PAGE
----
A true gem has emerged at Kühtai in the past few years. At almost 7,000 ft, snow is usually guaranteed from November to the end of April. A variety of runs, mostly...
Coronavirus / Covid-19 Measures
- Masks mandatory in all lifts and ski buses
- Visitor management in waiting areas (keep your distance)
- Restrictions on lift capacity
- Lift tickets available online
- Masks mandatory at restaurants, ski rental and shops
- No Après Ski
- Daily disinfection measures
- Maskenpflicht in Anstehbereichen
The Ski Resort
In Kühtai, the slopes end at the altitude where most ski resorts top out – welcome to Austria’s highest ski area. 46 kilometres of runs are waiting to be explored in the zone 2,000 m above sea level. Kühtai is not only popular with families but has also made a name for itself as a hotspot for freeride fans. By virtue of its altitude, the ski area is blessed with ideal conditions right through into the spring.
Beginners can practice their first turns next to the Babylift, magic carpet lift and Sonnenlift, while the Follow Me ski school also functions as a ski kindergarten for very young visitors. Here, there is child minding from the age of two and the youngsters can experience all sorts of fun in the snow.
There is certainly plenty of choice for advanced skiers in Kühtai, as the majority of runs here are rated red. There are numerous enjoyable groomers down from the Alpenrosenlift, Dreiseenbahn and Hochalterbahn lifts, as well as black-marked runs from the Wiesberglift and Gaiskogellift for experts. The black-marked trail no. 14 down from the Hohe Mut Bahn lift is really tough and not for the fainthearted. If you love taking to powder, Kühtai offers up numerous options for finding untouched freshies away from the runs. The ski area is particularly popular with fans of ski touring, and the tours to Pirchkogel (2,828 m) and Sulzkogel (3,016 m) are highly recommended.
Freestyle fans will find everything they need to throw down some tricks in the K-Park. There are various features here, well-suited to a range of skill levels from beginners to experts. In addition to the rail and jib line as well as various jumps, there is also a huge super pipe.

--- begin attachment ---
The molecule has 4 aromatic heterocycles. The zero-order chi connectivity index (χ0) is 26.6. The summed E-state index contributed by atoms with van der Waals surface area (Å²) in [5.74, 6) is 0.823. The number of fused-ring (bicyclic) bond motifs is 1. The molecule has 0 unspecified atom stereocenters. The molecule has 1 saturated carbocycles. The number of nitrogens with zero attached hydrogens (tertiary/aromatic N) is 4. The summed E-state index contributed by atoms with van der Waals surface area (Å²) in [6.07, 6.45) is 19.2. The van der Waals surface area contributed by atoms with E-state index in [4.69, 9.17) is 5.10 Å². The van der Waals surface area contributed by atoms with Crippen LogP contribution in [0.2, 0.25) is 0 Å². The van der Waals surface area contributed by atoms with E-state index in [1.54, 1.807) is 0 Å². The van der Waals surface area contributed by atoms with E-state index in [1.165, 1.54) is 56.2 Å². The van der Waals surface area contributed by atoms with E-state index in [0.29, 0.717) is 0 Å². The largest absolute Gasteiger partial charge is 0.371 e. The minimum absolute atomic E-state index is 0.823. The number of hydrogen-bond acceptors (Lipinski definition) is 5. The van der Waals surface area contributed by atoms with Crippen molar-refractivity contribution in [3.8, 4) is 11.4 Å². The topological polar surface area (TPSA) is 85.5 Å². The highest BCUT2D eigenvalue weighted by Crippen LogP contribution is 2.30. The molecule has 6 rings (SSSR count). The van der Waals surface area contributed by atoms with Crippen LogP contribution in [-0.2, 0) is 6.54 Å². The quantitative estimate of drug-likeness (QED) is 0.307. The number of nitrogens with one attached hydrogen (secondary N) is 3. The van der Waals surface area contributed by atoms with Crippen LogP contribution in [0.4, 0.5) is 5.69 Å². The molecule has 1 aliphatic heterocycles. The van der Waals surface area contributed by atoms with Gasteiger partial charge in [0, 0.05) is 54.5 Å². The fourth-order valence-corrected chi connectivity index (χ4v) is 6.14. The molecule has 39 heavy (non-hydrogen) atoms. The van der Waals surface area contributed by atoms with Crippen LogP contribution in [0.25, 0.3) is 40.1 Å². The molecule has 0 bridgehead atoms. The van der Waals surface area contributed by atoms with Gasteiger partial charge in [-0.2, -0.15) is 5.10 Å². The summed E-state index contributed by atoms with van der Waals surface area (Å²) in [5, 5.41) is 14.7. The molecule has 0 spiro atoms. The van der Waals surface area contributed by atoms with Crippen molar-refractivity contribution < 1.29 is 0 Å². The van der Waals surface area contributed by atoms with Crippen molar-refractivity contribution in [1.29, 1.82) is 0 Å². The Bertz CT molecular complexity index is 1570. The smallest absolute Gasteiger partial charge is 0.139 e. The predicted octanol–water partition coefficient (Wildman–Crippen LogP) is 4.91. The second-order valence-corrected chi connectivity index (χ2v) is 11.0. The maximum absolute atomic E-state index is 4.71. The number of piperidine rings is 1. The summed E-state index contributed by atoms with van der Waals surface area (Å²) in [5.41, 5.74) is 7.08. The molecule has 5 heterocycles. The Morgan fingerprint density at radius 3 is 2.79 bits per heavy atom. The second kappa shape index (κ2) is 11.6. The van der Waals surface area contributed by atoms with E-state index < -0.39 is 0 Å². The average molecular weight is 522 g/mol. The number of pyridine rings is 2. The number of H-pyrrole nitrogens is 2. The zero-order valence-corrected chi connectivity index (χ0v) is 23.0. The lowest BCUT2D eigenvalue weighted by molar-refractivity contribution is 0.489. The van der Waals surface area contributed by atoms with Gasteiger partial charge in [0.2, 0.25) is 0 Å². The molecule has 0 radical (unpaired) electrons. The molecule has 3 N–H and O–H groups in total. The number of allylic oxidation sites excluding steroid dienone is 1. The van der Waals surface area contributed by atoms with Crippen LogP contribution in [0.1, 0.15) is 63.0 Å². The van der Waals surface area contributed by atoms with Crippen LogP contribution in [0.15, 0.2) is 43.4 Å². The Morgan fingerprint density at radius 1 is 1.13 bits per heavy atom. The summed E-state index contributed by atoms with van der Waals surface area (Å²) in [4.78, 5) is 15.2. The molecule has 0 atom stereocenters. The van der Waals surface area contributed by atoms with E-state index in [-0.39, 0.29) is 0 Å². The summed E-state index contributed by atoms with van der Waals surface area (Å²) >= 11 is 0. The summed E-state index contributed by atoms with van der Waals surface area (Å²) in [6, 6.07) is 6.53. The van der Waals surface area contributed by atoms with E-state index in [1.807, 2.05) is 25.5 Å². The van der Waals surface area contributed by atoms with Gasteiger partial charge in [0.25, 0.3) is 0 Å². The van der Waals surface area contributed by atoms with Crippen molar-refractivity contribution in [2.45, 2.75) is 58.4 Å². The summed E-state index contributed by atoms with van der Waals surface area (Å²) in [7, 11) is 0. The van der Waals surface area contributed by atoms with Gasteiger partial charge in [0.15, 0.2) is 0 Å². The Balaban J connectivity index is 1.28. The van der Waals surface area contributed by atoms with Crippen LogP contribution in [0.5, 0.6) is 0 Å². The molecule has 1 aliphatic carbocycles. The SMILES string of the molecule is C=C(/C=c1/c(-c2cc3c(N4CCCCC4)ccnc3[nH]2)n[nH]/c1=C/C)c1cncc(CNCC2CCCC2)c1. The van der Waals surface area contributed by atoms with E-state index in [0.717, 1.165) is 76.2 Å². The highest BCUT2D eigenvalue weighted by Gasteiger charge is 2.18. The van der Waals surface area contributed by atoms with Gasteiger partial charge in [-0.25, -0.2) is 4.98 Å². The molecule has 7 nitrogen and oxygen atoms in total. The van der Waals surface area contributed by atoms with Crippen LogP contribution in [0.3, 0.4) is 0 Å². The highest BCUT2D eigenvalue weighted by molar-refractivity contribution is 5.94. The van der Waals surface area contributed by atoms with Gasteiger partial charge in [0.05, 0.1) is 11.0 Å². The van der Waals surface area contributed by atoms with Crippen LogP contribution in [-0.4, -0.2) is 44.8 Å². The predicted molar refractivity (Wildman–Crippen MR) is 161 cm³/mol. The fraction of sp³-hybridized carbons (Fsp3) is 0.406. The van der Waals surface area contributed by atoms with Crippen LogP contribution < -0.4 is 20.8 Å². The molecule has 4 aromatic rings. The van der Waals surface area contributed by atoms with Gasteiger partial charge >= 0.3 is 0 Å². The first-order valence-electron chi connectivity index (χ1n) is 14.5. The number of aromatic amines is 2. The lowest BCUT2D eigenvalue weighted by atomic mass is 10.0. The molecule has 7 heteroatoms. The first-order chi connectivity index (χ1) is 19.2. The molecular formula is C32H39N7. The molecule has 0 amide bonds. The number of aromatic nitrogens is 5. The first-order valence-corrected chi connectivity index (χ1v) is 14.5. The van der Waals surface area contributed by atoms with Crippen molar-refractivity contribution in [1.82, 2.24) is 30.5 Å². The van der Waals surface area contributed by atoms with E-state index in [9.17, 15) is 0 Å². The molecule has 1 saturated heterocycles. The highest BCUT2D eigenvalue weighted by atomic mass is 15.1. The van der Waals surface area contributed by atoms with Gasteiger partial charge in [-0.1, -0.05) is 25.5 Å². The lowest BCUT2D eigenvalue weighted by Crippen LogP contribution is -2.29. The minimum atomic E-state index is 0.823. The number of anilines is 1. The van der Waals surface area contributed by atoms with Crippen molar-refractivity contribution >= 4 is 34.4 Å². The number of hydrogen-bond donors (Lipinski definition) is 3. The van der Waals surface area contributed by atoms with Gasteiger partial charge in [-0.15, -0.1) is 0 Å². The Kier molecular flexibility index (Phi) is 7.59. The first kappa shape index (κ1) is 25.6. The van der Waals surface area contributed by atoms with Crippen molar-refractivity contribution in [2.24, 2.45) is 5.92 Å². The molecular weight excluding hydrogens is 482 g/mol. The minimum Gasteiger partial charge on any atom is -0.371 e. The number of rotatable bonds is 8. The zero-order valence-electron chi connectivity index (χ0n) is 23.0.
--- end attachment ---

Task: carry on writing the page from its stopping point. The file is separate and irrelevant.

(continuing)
By the way, it is worth noting that the ski pass also allows access to the neighbouring Hochoetz ski area. A free ski bus departs towards Ochsengarten every half-hour. As a result, the ski pass provides access to 85 kilometres of runs.
- The vertical drop from summit to base is 1640 ft. The average difference in altitude between base and summit of Ski Resorts in Austria is 2359 ft. The highest point of the track is 8268 ft above sea level.
- Average snow depth during the season is 50 " at summit elevation and 42 " at base elevation. Snow coverage is usually best during March, offering an average snow depth of 56 " at summit elevation and 48 " at the base.
- Kühtai features 64 sunny days on average per season. The average for all ski Resorts in Austria is 56 sunny days. February is the sunniest month with an average of 20 sunny days.
Snow Safety & Snowmaking
On Mountain Dining
Four lodges in the heart of the ski area provide a good selection of food and drink. Graf Ferdinand Haus has breath-taking views over the surrounding mountains, and the Gasthaus zum Kaiser Maximilian also offers an exhilarating panorama. The 3Seen Hütte and Dorfstadl are authentic and cosy options for taking a break.
The black-marked run no. 14 is a must for all advanced skiers.
Most Difficult Runs
Bombing down a sled run is fun for both young and old alike, so don’t miss the 2.5-kilometre course down into the valley from the Graf Ferdinand Haus. The climb up to the start takes around one hour on foot, or you could opt for the Rodelexpress if you want something a little quicker.
Snowshoes are perhaps the best way to uncover some incredibly remote locations in the backcountry. The wide soles of the snowshoes ensure that you do not sink into the deep snow, allowing you to walk more effortlessly and quickly through the landscape.
Alternatively, you could go for a conventional winter hike on the beautifully-prepared winter walking paths. The Franz Josef Weg is particularly worth a visit, leading through an idyllic stone pine forest. And if you’re in the mood for something slightly unusual, husky and igloo workshops are also on offer here.
Après-Ski and Nightlife
The Dorfstadl is already open from lunchtime onwards. You can then continue the après-ski fun in town at Loisl’s Schirmbar, the Eisbar at Hotel Edelweiss, in Kaos at Hotel Tyrol or in the Heineken Iglu-Bar.
Dining and Restaurants
You can even eat like a king at the Jagdschloss Kühtai or in the Kühtaier Schlössl – expect Tyrolean specialities and top-notch international cuisine. Hotel Silzerhof is also well known for its excellent food.
Infrastructure & Rental
Affiliate Ski SchoolsOffered Skiing Lessons Kühtai
If you are travelling from Munich, head towards and then past Innsbruck. Carry on towards Arlberg before turning off the motorway at the Zirl-Kermaten exit. From here, it’s around another 30 minutes to Kühtai. The ski area is well signposted. From Ulm, drive towards Füssen/Reutte and then take the Fernpass towards Imst before joining the Inntalautobahn until the Ötztal exit. You can then reach Kühtai via Oetz.
By train, you can either head for the station in Innsbruck or Otztal. From there, you can take a scheduled bus or taxi to the ski area. The nearest airport is in Innsbruck, around 60 kilometres away. From here, you can take a bus, taxi or shuttle service provided by local hotels to the ski area.